Garth Illingworth, a noted astronomer, astrophysicist, and professor at UC Santa Cruz, was busy working on the NASA Hubble Space Telescope in 1987 when his director approached him with a new challenge even before Hubble’s completion; it was time to start working on the next mission. The result of this assignment, which eventually utilized thousands of brilliant minds, $10 billion, and 30 years, is the James Webb Space Telescope, a staggeringly complex piece of technology that was launched into space in December 2021 and started returning images and data to Earth just this summer. “The beauty of this image, the three-dimensionality, the structure there, is out of this world, literally,” Illingworth said of one of Webb’s photos.
Even more significant than the beauty of the images is the wealth of data they potentially contain, for scientists and civilians alike. “It’s gonna take us a lot of time to understand what’s going on,” Illingworth noted, explaining that the data contained in the Hubble images took years to decode. At the heart of the fascination for his peers, and for Illingworth himself, are fundamental questions about humanity: “We’re trying to understand our origins. Not only as people but in terms of our planet and how the universe built up, how galaxies grew from the very first stars right through now.”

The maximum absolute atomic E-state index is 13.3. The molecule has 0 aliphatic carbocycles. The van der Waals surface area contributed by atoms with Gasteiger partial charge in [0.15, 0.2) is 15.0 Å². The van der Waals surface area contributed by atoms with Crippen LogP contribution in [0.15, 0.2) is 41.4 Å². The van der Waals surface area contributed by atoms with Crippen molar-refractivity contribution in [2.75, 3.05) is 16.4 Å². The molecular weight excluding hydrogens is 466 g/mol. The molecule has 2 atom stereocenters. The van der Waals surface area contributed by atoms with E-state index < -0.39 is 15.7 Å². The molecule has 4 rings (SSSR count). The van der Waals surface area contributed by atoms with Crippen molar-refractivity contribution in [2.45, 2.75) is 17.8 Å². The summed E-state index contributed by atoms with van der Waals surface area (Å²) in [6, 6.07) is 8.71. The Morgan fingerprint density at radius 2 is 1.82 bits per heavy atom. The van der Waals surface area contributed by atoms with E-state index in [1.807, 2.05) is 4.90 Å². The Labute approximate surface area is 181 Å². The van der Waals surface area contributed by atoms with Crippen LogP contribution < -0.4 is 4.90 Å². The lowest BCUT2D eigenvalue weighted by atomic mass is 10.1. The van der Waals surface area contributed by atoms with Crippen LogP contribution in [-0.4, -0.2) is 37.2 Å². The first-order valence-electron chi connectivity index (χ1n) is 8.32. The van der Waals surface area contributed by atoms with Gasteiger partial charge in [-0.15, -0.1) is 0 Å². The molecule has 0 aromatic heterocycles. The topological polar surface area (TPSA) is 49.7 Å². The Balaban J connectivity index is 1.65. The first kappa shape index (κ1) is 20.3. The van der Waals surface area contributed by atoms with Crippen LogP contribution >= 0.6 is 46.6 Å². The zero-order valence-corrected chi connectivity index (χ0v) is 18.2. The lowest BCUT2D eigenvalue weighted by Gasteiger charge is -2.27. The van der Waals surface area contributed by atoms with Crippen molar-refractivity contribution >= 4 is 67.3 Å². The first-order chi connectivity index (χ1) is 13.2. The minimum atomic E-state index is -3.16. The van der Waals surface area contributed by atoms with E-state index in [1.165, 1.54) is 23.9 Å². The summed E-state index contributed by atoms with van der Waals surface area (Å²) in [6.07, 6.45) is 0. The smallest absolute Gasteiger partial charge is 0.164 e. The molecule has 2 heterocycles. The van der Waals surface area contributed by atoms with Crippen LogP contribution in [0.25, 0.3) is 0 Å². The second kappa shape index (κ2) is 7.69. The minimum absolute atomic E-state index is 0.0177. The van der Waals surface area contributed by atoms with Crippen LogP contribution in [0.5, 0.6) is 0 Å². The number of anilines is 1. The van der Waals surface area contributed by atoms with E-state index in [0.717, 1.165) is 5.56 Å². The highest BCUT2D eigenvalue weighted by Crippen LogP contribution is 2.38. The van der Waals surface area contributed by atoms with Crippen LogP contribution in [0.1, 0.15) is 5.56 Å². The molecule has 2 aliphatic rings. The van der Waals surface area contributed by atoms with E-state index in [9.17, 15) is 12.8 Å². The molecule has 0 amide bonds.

Check out these links to some of the topics Illingworth and Spotswood brought up this week.
- Explore Alta Journal’s special section on the New Space Age.
- Visit the James Webb Space Telescope’s official website.
- Check out NASA’s James Webb Space Telescope images and information.
- Read NASA’s James Webb Space Telescope frequently asked questions (and answers).
- Visit Illingworth’s website.
- Watch Illingworth’s Tedx talk on the James Webb Space Telescope.•